Chevron kicks off Duri field expansion in Sumatra
Amahl S. Azwar
The Jakarta Post
The nation’s largest crude oil producer PT Chevron Pacific Indonesia (CPI) broke ground on Thursday on the North Duri Development (NDD) Area 13 project at its Duri oil field in Sumatra.
Chevron’s Jeff Shellebarger, the managing director of the IndoAsia business unit, said on Thursday the NDD Area 13 project was expected to add 17,000 barrels of oil per day (bpd) to the Duri field’s total oil output at its peak production.
The US$500 million project will consist of 539 new wells, including 358 producing wells, 145 steam injection wells and 36 temperature observation wells.
“The Duri field is a remarkable success story for both Chevron and Indonesia. With the continued application of advanced technology and investment, we have been able to extend the life of this field and increase the amount of oil recovered,” Shellebarger said in a statement made available to The Jakarta Post.
The Duri oil field contributes half of CPI’s oil production, according to upstream oil and gas regulator BPMigas. In total, the US-based energy giant’s local subsidiary accounts for around 40 percent of Indonesia’s annual oil output.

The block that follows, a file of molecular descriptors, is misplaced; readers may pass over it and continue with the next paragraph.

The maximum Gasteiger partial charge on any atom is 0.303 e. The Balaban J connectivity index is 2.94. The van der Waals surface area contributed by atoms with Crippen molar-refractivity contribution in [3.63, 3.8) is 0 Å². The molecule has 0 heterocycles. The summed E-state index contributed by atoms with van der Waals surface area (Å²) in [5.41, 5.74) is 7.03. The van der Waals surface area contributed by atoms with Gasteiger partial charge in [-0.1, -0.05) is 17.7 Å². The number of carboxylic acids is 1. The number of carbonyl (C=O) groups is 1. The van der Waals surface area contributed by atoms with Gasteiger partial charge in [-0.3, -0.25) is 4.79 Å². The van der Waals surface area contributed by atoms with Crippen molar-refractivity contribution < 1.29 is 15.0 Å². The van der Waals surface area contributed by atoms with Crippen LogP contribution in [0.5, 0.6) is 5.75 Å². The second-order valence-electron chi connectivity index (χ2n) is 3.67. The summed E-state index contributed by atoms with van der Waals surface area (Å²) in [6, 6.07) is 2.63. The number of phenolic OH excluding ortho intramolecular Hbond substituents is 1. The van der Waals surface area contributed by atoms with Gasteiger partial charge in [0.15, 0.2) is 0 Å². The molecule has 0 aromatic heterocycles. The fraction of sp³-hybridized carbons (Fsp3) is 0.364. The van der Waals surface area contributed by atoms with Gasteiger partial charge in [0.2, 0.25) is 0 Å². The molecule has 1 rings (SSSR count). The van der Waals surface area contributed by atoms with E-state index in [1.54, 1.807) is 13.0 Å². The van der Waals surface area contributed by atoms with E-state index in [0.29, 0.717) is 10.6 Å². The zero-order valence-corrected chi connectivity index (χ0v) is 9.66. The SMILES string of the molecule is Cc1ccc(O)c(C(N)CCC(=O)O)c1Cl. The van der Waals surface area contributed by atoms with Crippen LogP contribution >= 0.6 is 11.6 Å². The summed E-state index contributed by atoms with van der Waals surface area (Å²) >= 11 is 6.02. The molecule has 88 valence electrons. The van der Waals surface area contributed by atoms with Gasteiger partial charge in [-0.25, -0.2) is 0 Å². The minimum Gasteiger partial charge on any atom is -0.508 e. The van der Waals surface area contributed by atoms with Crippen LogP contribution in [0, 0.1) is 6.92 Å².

This year, CPI is expected to contribute 343,212 bpd to the country’s oil production, which is projected to reach 870,000 bpd.
The NDD Area 13 project follows the NDD Area 12 project, which the firm completed in 2009 and which added 40,000 bpd the Duri field’s production.
Separately, BPMigas spokesman Hadi Prasetyo told the Post in a telephone interview that NDD Area 13 was among 11 new oil and gas fields the supervisory body had relied on to boost next year’s production.
“We are hoping peak production of NDD Area 13, which is expected to be 17,000 bpd, can be reached in the second semester of 2013,” he said.
Aside from the NDD Area 13 project, the supervisory body expected France-based Total E&P Indonesia’s new South Mahakam oil field to begin production in November.
“As for the South Mahakam oil field, we are hoping it can add around 4,900 bpd to the country’s oil production,” he said.
Indonesia, a former member of the Organization of Petroleum Exporting Countries (OPEC), is currently struggling to boost oil production amid its aging oil fields. The nation joined OPEC in 1961 but left in 2008 after it became a net oil importer.
The nation’s production fell to 970,000 bpd in 2008, far below the 1.6 million bpd it produced in 1996. Southeast Asia’s largest economy has experienced a further decline in oil production in the past few years, falling from 954,000 bpd in 2010 to 898,000 bpd in 2011.
As of September, Indonesia’s oil production stood at 870,000 bpd due to unplanned oil field shutdowns and aging oil fields, far below the initial target of 930,000 bpd as stated in this year’s state budget.
BPMigas expects to add 44,900 bpd for next year’s target from new oil fields as well as by pushing state energy firm PT Pertamina to utilize enhanced oil recovery programs to optimize the oil-rich Cepu block’s production.
The regulator expects oil production to reach 900,000 bpd next year.
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